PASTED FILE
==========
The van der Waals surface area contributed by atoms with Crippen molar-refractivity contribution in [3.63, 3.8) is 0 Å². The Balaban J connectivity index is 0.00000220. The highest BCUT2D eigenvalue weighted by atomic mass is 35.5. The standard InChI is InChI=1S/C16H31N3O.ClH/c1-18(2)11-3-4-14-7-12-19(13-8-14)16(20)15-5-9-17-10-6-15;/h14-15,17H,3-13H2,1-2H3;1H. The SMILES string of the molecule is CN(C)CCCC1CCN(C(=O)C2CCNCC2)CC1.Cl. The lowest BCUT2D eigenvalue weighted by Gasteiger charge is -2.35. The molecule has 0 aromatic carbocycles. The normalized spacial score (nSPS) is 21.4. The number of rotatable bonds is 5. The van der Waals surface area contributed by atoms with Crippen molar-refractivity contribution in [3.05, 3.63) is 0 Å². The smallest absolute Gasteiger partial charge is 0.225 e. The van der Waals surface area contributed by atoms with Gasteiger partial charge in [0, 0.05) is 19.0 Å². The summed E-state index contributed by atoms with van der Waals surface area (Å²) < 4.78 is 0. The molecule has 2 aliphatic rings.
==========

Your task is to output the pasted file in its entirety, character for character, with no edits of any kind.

The van der Waals surface area contributed by atoms with Crippen molar-refractivity contribution in [3.63, 3.8) is 0 Å². The Balaban J connectivity index is 0.00000220. The highest BCUT2D eigenvalue weighted by atomic mass is 35.5. The standard InChI is InChI=1S/C16H31N3O.ClH/c1-18(2)11-3-4-14-7-12-19(13-8-14)16(20)15-5-9-17-10-6-15;/h14-15,17H,3-13H2,1-2H3;1H. The SMILES string of the molecule is CN(C)CCCC1CCN(C(=O)C2CCNCC2)CC1.Cl. The lowest BCUT2D eigenvalue weighted by Gasteiger charge is -2.35. The molecule has 0 aromatic carbocycles. The normalized spacial score (nSPS) is 21.4. The number of rotatable bonds is 5. The van der Waals surface area contributed by atoms with Crippen molar-refractivity contribution in [3.05, 3.63) is 0 Å². The smallest absolute Gasteiger partial charge is 0.225 e. The van der Waals surface area contributed by atoms with Gasteiger partial charge in [0, 0.05) is 19.0 Å². The summed E-state index contributed by atoms with van der Waals surface area (Å²) < 4.78 is 0. The molecule has 2 aliphatic rings.